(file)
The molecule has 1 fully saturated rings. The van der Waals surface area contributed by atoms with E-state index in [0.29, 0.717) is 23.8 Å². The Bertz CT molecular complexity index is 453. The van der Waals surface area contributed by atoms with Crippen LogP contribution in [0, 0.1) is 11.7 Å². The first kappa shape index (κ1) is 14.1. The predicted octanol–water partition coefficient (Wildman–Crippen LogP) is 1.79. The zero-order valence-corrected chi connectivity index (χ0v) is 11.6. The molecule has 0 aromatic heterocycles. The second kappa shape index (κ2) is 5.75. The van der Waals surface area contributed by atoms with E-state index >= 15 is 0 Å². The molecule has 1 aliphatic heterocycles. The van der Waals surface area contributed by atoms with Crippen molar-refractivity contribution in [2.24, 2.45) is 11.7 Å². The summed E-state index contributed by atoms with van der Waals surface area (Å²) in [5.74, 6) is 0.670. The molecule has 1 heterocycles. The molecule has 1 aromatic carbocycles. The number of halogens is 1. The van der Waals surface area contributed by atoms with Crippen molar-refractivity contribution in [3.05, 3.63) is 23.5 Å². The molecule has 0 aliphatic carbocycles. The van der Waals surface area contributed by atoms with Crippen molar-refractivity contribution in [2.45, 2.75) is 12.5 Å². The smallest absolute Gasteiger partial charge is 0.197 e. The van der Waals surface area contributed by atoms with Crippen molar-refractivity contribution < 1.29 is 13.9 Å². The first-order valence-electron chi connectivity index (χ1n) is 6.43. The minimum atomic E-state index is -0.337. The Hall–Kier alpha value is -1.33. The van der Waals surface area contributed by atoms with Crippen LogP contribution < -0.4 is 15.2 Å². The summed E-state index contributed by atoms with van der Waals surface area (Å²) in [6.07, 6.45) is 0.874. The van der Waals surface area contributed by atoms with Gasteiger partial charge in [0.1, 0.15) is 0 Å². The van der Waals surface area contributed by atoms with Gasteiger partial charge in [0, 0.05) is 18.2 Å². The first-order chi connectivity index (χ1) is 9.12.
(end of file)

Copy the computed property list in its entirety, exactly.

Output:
The molecule has 1 fully saturated rings. The van der Waals surface area contributed by atoms with E-state index in [0.29, 0.717) is 23.8 Å². The Bertz CT molecular complexity index is 453. The van der Waals surface area contributed by atoms with Crippen LogP contribution in [0, 0.1) is 11.7 Å². The first kappa shape index (κ1) is 14.1. The predicted octanol–water partition coefficient (Wildman–Crippen LogP) is 1.79. The zero-order valence-corrected chi connectivity index (χ0v) is 11.6. The molecule has 0 aromatic heterocycles. The second kappa shape index (κ2) is 5.75. The van der Waals surface area contributed by atoms with E-state index >= 15 is 0 Å². The molecule has 1 aliphatic heterocycles. The van der Waals surface area contributed by atoms with Crippen molar-refractivity contribution in [2.24, 2.45) is 11.7 Å². The summed E-state index contributed by atoms with van der Waals surface area (Å²) in [5.74, 6) is 0.670. The molecule has 1 heterocycles. The molecule has 1 aromatic carbocycles. The number of halogens is 1. The van der Waals surface area contributed by atoms with Crippen molar-refractivity contribution in [3.05, 3.63) is 23.5 Å². The molecule has 0 aliphatic carbocycles. The van der Waals surface area contributed by atoms with Crippen molar-refractivity contribution in [2.45, 2.75) is 12.5 Å². The smallest absolute Gasteiger partial charge is 0.197 e. The van der Waals surface area contributed by atoms with Crippen molar-refractivity contribution < 1.29 is 13.9 Å². The first-order valence-electron chi connectivity index (χ1n) is 6.43. The minimum atomic E-state index is -0.337. The Hall–Kier alpha value is -1.33. The van der Waals surface area contributed by atoms with Crippen LogP contribution < -0.4 is 15.2 Å². The summed E-state index contributed by atoms with van der Waals surface area (Å²) in [6.07, 6.45) is 0.874. The van der Waals surface area contributed by atoms with Gasteiger partial charge in [0.1, 0.15) is 0 Å². The van der Waals surface area contributed by atoms with Gasteiger partial charge in [0, 0.05) is 18.2 Å². The first-order chi connectivity index (χ1) is 9.12.